The 2020 Paleontological Society Medal Is Awarded to a University of Chicago Scholar

Susan Kidwell, the William Rainey Harper Professor in Geophysical Sciences at the University of Chicago, has been awarded the 2020 Paleontological Society Medal for her contributions to interpreting the older fossil record and advancing conservation paleobiology. The Paleontological Society Medal is the most prestigious honor bestowed by the Geological Society of America and is awarded to a person whose eminence is based on advancement of knowledge in paleontology.

Dr. Kidwell’s current work is motivated largely by the need to solve modern-day environmental problems. It explores how fossils are preserved and the reliability of paleobiologic data, especially for detecting recent, human-driven changes to ecosystems. The Kidwell Lab is currently using the continental shelves of Southern California, the northern Red Sea, and Alaska as study systems.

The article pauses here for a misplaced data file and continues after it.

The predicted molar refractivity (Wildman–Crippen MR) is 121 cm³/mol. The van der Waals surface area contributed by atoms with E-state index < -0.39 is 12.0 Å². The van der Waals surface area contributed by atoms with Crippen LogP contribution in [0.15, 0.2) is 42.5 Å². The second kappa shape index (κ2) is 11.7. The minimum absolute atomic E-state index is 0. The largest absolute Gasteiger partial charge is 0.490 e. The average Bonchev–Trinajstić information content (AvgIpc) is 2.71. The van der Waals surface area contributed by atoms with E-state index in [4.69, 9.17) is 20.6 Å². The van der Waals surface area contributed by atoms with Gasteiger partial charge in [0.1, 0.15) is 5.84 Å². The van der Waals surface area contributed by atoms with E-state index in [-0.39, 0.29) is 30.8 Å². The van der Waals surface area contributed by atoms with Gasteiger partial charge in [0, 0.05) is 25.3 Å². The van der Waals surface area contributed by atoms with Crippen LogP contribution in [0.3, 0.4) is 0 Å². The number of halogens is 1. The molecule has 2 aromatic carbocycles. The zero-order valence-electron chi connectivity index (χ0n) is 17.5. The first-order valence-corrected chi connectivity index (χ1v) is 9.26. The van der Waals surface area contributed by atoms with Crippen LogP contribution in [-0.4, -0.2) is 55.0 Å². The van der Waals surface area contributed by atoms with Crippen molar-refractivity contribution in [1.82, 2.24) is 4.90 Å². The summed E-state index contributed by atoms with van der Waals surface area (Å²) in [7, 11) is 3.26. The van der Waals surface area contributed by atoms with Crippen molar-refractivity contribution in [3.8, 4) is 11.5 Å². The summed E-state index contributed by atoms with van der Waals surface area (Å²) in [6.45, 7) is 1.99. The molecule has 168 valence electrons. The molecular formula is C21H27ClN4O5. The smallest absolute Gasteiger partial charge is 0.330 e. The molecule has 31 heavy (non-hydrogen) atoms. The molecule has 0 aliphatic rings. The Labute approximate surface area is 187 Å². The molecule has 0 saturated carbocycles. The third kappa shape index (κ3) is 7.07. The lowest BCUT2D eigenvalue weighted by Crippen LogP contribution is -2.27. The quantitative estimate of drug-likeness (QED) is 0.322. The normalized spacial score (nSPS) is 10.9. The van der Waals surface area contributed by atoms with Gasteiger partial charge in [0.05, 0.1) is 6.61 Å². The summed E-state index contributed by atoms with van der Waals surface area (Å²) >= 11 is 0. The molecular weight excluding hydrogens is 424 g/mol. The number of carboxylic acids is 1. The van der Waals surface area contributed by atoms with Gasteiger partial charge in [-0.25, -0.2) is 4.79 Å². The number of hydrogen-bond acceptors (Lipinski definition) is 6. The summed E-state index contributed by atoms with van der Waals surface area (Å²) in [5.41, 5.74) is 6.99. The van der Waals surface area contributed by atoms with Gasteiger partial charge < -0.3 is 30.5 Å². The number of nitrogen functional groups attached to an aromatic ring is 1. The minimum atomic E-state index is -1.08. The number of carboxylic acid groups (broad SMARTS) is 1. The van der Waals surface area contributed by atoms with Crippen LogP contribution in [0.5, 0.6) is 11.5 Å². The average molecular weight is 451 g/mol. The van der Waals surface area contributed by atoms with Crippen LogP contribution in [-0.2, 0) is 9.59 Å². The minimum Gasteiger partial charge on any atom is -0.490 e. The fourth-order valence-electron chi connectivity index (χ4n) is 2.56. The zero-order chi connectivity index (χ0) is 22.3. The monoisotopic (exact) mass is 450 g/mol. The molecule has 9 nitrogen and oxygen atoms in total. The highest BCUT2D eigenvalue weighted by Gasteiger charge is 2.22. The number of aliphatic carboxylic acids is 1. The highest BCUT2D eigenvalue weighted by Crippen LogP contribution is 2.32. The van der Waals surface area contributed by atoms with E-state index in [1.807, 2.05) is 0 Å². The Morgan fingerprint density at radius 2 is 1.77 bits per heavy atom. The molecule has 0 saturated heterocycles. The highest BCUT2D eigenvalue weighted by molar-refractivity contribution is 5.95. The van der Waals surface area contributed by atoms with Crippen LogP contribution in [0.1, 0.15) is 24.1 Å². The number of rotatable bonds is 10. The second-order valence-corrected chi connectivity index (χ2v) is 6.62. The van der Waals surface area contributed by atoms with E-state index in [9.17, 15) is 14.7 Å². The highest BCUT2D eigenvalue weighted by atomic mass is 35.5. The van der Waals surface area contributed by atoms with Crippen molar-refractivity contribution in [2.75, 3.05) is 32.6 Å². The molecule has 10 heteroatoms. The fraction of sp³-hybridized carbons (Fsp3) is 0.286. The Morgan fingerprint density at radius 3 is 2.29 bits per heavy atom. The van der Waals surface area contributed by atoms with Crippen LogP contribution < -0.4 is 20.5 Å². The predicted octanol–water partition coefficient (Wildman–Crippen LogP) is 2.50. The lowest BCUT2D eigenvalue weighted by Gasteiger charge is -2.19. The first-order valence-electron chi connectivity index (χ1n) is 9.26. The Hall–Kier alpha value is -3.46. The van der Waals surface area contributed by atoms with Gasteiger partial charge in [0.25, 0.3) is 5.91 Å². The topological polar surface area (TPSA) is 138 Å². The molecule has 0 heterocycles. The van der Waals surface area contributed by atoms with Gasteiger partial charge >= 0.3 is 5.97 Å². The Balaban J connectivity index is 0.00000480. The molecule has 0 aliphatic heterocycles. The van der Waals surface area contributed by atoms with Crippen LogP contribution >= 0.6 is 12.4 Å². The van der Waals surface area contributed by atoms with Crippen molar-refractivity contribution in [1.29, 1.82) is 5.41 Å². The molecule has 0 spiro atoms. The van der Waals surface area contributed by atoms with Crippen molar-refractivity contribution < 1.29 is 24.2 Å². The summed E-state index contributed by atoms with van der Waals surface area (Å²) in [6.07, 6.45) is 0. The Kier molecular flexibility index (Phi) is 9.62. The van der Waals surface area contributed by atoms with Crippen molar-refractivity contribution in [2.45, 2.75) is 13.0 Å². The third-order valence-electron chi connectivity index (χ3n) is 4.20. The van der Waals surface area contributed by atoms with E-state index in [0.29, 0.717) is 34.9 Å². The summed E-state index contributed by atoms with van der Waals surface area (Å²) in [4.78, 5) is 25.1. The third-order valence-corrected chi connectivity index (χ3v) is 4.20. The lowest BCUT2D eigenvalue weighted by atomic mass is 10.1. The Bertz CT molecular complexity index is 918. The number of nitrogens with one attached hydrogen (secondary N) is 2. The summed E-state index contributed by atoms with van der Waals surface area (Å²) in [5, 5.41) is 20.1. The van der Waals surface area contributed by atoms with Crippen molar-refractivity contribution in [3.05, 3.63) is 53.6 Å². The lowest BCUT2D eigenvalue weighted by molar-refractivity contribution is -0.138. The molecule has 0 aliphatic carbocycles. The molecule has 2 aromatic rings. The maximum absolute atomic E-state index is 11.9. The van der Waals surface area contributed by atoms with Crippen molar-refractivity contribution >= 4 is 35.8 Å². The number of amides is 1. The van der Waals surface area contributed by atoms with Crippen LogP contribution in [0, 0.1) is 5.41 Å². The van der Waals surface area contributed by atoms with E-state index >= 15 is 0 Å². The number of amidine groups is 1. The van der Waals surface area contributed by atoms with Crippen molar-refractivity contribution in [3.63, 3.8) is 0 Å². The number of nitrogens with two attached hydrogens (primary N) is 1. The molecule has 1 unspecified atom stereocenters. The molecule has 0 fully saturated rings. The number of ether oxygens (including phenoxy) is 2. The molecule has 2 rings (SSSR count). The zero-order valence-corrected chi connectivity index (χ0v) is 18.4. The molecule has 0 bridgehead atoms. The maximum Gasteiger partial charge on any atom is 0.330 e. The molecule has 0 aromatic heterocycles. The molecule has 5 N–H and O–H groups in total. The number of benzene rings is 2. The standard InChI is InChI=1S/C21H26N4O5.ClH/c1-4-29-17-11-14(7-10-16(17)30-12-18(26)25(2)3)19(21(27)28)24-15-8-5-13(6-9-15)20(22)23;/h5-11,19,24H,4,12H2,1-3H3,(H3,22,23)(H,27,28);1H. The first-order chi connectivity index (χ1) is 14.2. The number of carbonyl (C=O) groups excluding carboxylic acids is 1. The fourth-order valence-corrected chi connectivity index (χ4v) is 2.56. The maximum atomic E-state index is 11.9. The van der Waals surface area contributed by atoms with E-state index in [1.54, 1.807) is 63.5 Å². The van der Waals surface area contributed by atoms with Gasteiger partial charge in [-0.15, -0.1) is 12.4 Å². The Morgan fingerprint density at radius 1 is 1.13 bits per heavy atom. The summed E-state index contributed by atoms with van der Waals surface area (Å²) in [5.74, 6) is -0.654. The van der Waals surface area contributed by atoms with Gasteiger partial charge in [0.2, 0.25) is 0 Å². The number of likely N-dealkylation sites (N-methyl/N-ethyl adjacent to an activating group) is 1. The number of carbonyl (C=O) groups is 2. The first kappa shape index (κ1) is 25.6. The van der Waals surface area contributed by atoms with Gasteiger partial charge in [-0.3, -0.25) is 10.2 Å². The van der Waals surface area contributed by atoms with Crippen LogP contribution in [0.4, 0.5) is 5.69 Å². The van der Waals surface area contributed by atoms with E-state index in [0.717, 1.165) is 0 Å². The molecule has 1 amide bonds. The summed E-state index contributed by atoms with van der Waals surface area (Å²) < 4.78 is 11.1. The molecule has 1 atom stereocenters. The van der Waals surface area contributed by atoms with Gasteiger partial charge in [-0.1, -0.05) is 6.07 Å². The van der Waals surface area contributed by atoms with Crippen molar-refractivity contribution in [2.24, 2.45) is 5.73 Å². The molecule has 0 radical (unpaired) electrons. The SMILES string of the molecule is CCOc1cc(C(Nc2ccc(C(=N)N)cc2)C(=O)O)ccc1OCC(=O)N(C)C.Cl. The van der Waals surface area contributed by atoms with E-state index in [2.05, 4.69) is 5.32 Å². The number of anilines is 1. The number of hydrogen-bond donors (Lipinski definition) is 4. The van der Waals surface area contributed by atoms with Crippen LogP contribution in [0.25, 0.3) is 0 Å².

“I was delighted, of course, and also amazed,” said Professor Kidwell when informed of the honor. “I mostly focus on fossils as sedimentary particles, representing the dregs of biological production, so it’s pretty wonderful to get this level of recognition for all of us working in this field — taphonomy, which is fundamental but unglamorous.”

Dr. Kidwell joined the University of Chicago faculty in 1985. She is a graduate of the College of William and Mary in Williamsburg, Virginia, and holds a master’s degree and a Ph.D. in geology and geophysics from Yale University.

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